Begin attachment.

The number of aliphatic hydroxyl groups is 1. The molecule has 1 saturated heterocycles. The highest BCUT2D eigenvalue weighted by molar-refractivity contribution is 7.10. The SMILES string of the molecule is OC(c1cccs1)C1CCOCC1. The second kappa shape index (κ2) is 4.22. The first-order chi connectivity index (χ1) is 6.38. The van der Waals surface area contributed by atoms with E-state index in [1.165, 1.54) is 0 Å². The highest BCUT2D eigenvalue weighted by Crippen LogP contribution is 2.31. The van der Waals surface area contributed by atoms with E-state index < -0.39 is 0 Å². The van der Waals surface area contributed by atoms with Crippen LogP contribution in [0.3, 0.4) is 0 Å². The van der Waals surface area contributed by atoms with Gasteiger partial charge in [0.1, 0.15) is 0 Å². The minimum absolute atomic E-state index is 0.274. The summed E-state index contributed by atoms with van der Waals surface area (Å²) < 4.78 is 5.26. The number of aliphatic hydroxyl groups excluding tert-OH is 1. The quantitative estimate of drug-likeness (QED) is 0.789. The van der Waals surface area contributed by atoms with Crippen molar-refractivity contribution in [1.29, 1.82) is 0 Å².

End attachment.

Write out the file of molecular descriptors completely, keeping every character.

The number of aliphatic hydroxyl groups is 1. The molecule has 1 saturated heterocycles. The highest BCUT2D eigenvalue weighted by molar-refractivity contribution is 7.10. The SMILES string of the molecule is OC(c1cccs1)C1CCOCC1. The second kappa shape index (κ2) is 4.22. The first-order chi connectivity index (χ1) is 6.38. The van der Waals surface area contributed by atoms with E-state index in [1.165, 1.54) is 0 Å². The highest BCUT2D eigenvalue weighted by Crippen LogP contribution is 2.31. The van der Waals surface area contributed by atoms with E-state index < -0.39 is 0 Å². The van der Waals surface area contributed by atoms with Crippen LogP contribution in [0.3, 0.4) is 0 Å². The van der Waals surface area contributed by atoms with Gasteiger partial charge in [0.1, 0.15) is 0 Å². The minimum absolute atomic E-state index is 0.274. The summed E-state index contributed by atoms with van der Waals surface area (Å²) < 4.78 is 5.26. The number of aliphatic hydroxyl groups excluding tert-OH is 1. The quantitative estimate of drug-likeness (QED) is 0.789. The van der Waals surface area contributed by atoms with Crippen molar-refractivity contribution in [1.29, 1.82) is 0 Å².